Can I have simultaneous access from 2 computers to 1 external HD?
June 25, 2006 3:43 PM   Subscribe

USB/Firewire External Harddrives - how can I get simultaneous access from 2 computers?

I have worked with several external HDs now, they have firewire and USB ports, and I usually plug them into a couple of computers using their different ports. The problem is that I can run the HD off the firewire connection with no problem, but if a USB computer comes on, the firewire shuts off and the other PC gets the access. If the USB PC is accessing the HD and Firewire comes on, USB still retains priority. Is this something that everybody has experienced? Is there a way to change the way this works so that I can have simultaneous connections or so that Firewire gets priority?
posted by crazy finger to Computers & Internet (16 answers total) 1 user marked this as a favorite
Connect the drive via FireWire, set up file sharing on that workstation (Mac OS X, Windows, Mac OS X to Windows, Windows to Mac OS X). Connect from the other workstation via file sharing.
posted by Blazecock Pileon at 3:53 PM on June 25, 2006

Response by poster: I would do the filesharing, I guess, but it's slower than USB or Firewire b/c we're on a wireless network.

Is there any way at all that this "USB-takes-priority-over-Firewire" policy can be changed?
posted by crazy finger at 3:55 PM on June 25, 2006

Not that I know of, without somehow going into the firmware on the drive controller. I haven't read of it being done, in any case.

You might consider a low-cost FireWire SAN, which you can share among multiple machines, or setting up an entirely 802.11g wireless network to get faster wireless file sharing.
posted by Blazecock Pileon at 4:00 PM on June 25, 2006

Connecting multiple machines simultaneously to a drive enclosure's IO ports is not supported by most drive enclosures - I'm surprised your enclosure works as well as you describe. Connecting the drive to one machine and accessing it via file sharing is probably the best solution. However, you could also connect the drive enclosure via a single USB or firewire cable to either a USB switch or a firewire switch, and then connect your two machines to the switch.
posted by RichardP at 4:13 PM on June 25, 2006

There's no way for this to work. The data format on hard drives is designed with the assumption that only one computer can access it at a time. When you use sharing over a network, really all that's happening is the host computer is accessing the files on the remote computer's behalf.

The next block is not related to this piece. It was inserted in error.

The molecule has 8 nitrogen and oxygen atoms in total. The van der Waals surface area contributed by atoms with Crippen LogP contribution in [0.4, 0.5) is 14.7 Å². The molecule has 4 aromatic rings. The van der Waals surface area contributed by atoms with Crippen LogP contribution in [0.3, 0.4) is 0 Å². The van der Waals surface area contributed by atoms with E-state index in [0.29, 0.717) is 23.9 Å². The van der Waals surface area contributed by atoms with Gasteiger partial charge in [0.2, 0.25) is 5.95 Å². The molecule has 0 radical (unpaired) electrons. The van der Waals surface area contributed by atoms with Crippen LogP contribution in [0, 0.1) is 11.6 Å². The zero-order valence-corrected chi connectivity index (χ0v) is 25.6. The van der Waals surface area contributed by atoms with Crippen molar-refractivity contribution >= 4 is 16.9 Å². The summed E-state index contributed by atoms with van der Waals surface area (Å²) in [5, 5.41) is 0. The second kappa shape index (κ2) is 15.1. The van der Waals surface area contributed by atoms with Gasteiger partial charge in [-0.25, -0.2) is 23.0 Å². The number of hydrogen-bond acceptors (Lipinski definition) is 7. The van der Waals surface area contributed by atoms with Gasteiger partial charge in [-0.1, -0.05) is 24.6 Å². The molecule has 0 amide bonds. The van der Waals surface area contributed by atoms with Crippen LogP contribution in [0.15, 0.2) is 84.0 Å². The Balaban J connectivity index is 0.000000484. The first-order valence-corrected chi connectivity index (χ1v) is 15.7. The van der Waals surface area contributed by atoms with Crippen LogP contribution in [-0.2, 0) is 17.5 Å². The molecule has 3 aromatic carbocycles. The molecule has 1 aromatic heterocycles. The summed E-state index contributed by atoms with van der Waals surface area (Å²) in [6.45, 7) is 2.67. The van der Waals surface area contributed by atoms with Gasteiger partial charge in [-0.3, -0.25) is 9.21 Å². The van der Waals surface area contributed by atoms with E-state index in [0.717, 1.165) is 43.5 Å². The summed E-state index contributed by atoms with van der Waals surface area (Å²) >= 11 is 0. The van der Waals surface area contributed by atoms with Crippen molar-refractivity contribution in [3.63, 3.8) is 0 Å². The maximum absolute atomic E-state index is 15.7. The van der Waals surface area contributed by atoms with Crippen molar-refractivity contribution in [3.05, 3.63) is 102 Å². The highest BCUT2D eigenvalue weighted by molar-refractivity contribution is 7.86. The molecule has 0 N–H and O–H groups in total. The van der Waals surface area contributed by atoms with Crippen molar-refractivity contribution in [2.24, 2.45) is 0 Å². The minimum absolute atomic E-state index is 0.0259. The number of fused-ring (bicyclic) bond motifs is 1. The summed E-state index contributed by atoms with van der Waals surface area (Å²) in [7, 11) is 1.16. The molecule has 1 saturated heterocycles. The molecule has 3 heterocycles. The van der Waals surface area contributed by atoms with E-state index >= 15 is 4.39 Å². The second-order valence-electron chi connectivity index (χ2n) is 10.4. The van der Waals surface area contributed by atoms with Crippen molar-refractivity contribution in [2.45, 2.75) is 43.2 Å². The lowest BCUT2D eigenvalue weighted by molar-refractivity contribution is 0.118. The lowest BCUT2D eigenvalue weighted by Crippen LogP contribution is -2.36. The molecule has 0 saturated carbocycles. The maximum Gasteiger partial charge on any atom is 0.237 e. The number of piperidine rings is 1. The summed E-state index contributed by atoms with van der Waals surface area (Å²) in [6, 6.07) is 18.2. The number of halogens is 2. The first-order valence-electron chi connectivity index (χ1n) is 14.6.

With the scenario you want, both computers would be able to modify the file system directly. I'm not talking about accessing the same file at once, because the drive (and USB and FireWire) don't know anything about files. They read and write directly form the raw blocks and sectors of the drive. Your disk would become corrupted within seconds of trying this.
posted by cillit bang at 4:28 PM on June 25, 2006

low-cost FireWire SAN

SanCube is ~$3,500 for 1.2TB. Our definitions of "low-cost" differ.

The OP would probably benefit most by sharing out the disk over a network for NAS. If spending small sums of money is okay, getting a box with FW/USB, installing a few disks, and sharing it out is probably also going work.
posted by meehawl at 4:30 PM on June 25, 2006

Our definitions of "low-cost" differ.

Without respect to cost, what the OP wants is something best set up with a SAN, since he wants to connect both machines to the storage with a very fast connection.

Compare the FireWire SAN that to the cost of a Fibre Channel SAN. $3500 is really pocket change.

File sharing is cheap (free) but does not apparently solve the OPs problem.

Consumer-grade wireless products go up to 54 Mbps, which at best is about 7-8 times slower than FireWire, not taking into account overhead from the other hardware and software layers of abstraction introduced by a NAS device.
posted by Blazecock Pileon at 4:40 PM on June 25, 2006

You can, in fact, run a network over firewire on Macs. i don't know if you can on PCs, out of the box. In theory, this gives you 400MB/s networking, faster than an ethernet network. A drive shared over that connection should be nearly as fast as if it was mounted locally. This is a somewhat hidden and under-documented business, though.

There are many networked drives/NAS servers now appearing in the sub-$500 price range. That's no different, really, than file sharing over an ethernet network. But it does cut down on the need for separate drives.
posted by spitbull at 4:52 PM on June 25, 2006

blue_beetle nails a perfectly reasonable option.
posted by spitbull at 4:52 PM on June 25, 2006

By the way, crazy finger, what you are currently doing can cause file corruption and data loss. I believe it can also fry the drive's controller. Not recommended.
posted by spitbull at 4:53 PM on June 25, 2006

what the OP wants is something best set up with a SAN

With respect, I believe SAN is overkill over too expensive for OP and NAS is indicated.

This thread now requires new acronyms.
posted by meehawl at 5:00 PM on June 25, 2006

what about something like this? Network Storage Link?

probabaly not Robust per se, but its cheap. I'm trying to figure out storage i can share between a desktop pc and a macbook.
posted by th3ph17 at 10:06 PM on June 25, 2006

cillit bang has the most important point. Aside from some relatively exotic solutions, the drive has to be (logically) attached to only one computer, or else they'll step on each others' toes and corrupt the filesystem.
posted by hattifattener at 10:48 PM on June 25, 2006

I have the NSLU2 hooked up to a wireless router as the backup volume for the computers on our home network. It works great.
posted by Lazlo at 11:26 AM on June 26, 2006

« Older Please recommend or disparage your new "quiet" XP...   |   How to efficently set up a sales department? Newer »
This thread is closed to new comments.